The middleware code of the service server uses this information in order likewise to execute automatically the code of the operation of the designated service with the transmitted parameters. If this application-specific code provides a result, then it is automatically sent back by the middleware code of the service sender to the service client. There the middleware code of the service client turns over the result to the application-specific code that uses the service.
The application-specific code, which implements the service, must be registered with the middleware code of the service server so that it can be executed. If the service server is software, then it can occur for instance with callback functions, which serve as entry point into the application-specific software code. On the other hand, if dealing with hardware, then the middleware code can provide signal lines, for instance, or busses to which application-specific integrated circuits can be connected.
Services can be produced by middleware in various ways, but in every case must be able to be identified clearly by a service client. With simple services, which provide only one operation, an identification key suffices. If the interface of a service consists of several operations, then the particular operation must also be capable of being clearly identified.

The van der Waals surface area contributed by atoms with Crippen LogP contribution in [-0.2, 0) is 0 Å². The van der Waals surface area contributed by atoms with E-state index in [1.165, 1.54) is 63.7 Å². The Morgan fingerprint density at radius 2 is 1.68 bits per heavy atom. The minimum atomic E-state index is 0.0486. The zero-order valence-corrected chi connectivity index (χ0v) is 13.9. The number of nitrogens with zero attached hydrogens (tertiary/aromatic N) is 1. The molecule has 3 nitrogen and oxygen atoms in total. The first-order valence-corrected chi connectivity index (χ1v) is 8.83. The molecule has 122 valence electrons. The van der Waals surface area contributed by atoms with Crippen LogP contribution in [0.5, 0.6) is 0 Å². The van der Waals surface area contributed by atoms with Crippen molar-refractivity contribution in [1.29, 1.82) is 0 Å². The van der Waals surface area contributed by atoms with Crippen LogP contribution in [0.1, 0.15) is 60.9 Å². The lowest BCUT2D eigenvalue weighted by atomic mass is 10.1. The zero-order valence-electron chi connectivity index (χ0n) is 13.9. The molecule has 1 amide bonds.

The method or data format with which services and operations are identified by a service client define the particular middleware. Simple middleware, such as remote procedure call (RPC), thus allows a program to provide a series of operations that can be called up individually in run time.
High performance middleware, such as CORBA (common object request broker architecture) or DCOM (distributed component object model), for instance, allows a program to simultaneously provide various services that each are described by its own interface.
With middleware, no distinction is made between the various programs involved in a distributed application. Thus a program can at the same time offer a service and use another, and is therefore both a service server and a service client. With major problems, however, various demands are often made on the various parts of a distributed application. This results in a specialization of the various programs to server and client programs, called servers and clients for short.
Clients here have the predominant task of integrating with the user. Servers, on the other hand, primarily provide services that clients use. Thus a client process is typically used by a single user, while a server process simultaneously makes services available to several client processes.